As we have discovered in previous posts, and as I have prefaced many times before that, the main problem with considering the sounds of language, is that not all people sound out language in the same way. There are many variations which may depend on regional dialects, first languages, social class or even speech impediments. It is a hugely complicated task to attempt to take account of all the variations of English which might exist. For this reason, when we talk about the sound qualities of particular phonemes we do so in relation to a standard form of English.
This standard form of English is known as Received Pronunciation. Leslie Jeffries writes:
Received Pronunciation (RP) is the name given to the prestigious accent of the British upper classes, and though the value judgement that RP is a 'better' accent is thoroughly rejected, some form of RP remains a focal point for those describing English phonology (Jeffries, 2006. p. 9).
Here is an exercise from Geoff Finch’s book How to Study Linguistics (2003, p. 55):
Say the following words to yourself carefully, and then circle round any letter or combination of letters which you think makes a separate sound within each word.
What is interesting in the sounds created by 'that', is the specific type of 'th' sound which is required. For example, if you think of the words 'thigh' and 'thy', you might notice that they are almost identical except for the fact that the 'th' is sounded differently in each of them.
In the phonetic alphabet, there are two different symbols to represent the two different pronunciations:
Click here to complete a short exercise in recognising the difference between /θ/ and /ð/.
In most regional dialects though, these sounds are rarely actually pronounced. In some London dialects, 'that' would be pronounced 'vat' or even 'vah'. In Caribbean dialects, it would be more likely to be pronounced as 'dat'. Both θ and ð are phonemes which some argue may be dying out of use in the English language altogether. They are vulnerable phonemes, because they appear to be disappearing from usage in English.
Interesting one this, because it would be easy to argue that there is a /t/ sound, a /ʊ/ sound to represent the 'u' and a /b/ at the end. But although this sounds fine it is not, in fact, how we pronounce the word in received pronunciation. There is a kind of sounded 'y' or /j/ which we tend to insert between the /t/ and the /ʊ/, so that we say 'tyube' or /tjʊb/, just as we might say 'tyune' or /tjʊn/ instead of 'tune'.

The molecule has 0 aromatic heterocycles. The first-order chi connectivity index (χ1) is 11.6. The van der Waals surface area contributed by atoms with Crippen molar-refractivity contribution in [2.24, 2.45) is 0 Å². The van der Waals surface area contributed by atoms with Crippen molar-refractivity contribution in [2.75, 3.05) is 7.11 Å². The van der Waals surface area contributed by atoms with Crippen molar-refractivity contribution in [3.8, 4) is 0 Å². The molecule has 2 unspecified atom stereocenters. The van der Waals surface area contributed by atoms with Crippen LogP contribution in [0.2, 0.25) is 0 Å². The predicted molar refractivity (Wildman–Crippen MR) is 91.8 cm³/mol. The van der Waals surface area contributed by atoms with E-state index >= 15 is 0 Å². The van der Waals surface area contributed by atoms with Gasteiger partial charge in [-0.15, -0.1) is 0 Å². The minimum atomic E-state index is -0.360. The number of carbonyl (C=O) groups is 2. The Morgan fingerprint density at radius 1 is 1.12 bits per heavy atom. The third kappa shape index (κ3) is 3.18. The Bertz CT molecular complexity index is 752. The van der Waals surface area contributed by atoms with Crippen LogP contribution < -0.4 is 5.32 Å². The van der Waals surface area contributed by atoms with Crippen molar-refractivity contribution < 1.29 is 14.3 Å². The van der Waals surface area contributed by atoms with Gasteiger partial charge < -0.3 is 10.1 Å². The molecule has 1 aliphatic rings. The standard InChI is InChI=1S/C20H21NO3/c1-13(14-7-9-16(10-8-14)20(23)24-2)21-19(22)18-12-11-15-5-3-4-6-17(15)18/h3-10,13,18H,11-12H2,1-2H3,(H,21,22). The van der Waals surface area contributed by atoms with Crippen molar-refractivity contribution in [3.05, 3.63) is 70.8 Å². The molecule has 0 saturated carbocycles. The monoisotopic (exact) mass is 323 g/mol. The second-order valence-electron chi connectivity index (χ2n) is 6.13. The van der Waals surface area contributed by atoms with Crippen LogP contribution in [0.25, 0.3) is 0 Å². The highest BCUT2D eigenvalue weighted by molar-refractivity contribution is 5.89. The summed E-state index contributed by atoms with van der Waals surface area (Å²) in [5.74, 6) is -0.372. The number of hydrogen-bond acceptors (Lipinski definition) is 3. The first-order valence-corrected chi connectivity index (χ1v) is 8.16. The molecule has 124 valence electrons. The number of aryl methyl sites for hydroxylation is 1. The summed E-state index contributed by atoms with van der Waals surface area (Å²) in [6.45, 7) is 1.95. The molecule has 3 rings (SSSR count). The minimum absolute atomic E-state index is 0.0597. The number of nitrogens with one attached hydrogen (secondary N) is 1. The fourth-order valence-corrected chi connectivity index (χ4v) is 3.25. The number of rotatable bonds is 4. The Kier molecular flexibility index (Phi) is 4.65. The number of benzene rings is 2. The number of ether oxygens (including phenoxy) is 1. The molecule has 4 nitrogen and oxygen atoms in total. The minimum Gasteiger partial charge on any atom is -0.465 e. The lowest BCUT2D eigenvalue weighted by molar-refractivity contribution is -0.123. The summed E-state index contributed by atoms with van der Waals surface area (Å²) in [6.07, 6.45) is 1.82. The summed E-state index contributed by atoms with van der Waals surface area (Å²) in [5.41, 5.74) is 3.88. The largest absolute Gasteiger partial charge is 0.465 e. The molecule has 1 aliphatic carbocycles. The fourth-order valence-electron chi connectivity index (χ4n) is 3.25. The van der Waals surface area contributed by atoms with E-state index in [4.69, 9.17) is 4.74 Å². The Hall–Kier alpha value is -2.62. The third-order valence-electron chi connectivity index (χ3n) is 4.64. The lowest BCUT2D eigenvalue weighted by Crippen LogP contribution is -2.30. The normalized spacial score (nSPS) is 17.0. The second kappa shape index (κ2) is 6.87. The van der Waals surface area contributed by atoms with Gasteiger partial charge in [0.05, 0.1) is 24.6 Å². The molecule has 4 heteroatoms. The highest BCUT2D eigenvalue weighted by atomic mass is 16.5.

This hidden /j/ sound, which appears in pronunciation but not in the spelling, was named by the linguist John Wells as the yod (Wells, 1982). In some dialects, this yod is dropped. Someone from Norfolk, for example, might pronounce the word 'tube' as 'toob', or /tuːb/. Sometimes even the 't' is pronounced as 'ch'. Imagine Bruce Willis, for example, talking about a 'choob' or /tʃuːb/. This process of dropping the yod is (conveniently) known as yod dropping.
Click here to complete a short exercise on distinguishing the phonemes /ʃ/ , /ʧ/ and /ʤ/.
Click here to complete a short exercise on distinguishing the / g / , / j / and / ʤ /phonemes.
Finally, what about the silent 'e'? The function of the silent 'e' in the Roman spelling of the word 'tube' seems non-existent. Why is it there at all? Well, there is one function which it does perform, and this is in the way it informs us that the vowel sound for the 'u' is pronounced differently from the vowel-sound for the word 'tub'. The silent 'e' then, is informing us how to pronounce the vowel.
Another example in which we can see the silent 'e' at work. How, exactly, it shapes the vowel here is not altogether clear. However, the 'a' here is pronounced unusually. Again, it is not the single-sounded phoneme /æ/, as in the words 'cat' or 'had'. Instead, there is a kind of 'ai' sound, which makes the vowel sound the same as the combination of vowels in the word 'laid'. The sound of the 'a', if you like, slides into the sound of an 'I'. This is known as a diphthong, because the vowel sound glides from one shape into another shape. Think about the following words: 'ear', 'air', 'cure', 'late', 'time', 'voice' and 'home'. Say the words out loud, slowly, focusing on how you mouth and tongue change shape during the vowel sound. Hopefully, you will notice that in each instance, your mouth or tongue do change shape, and this is because the vowel sound for each of these words is a diphthong. If you were to contrast these words with others like 'cap', 'dog' and 'hit', you might notice the difference more clearly.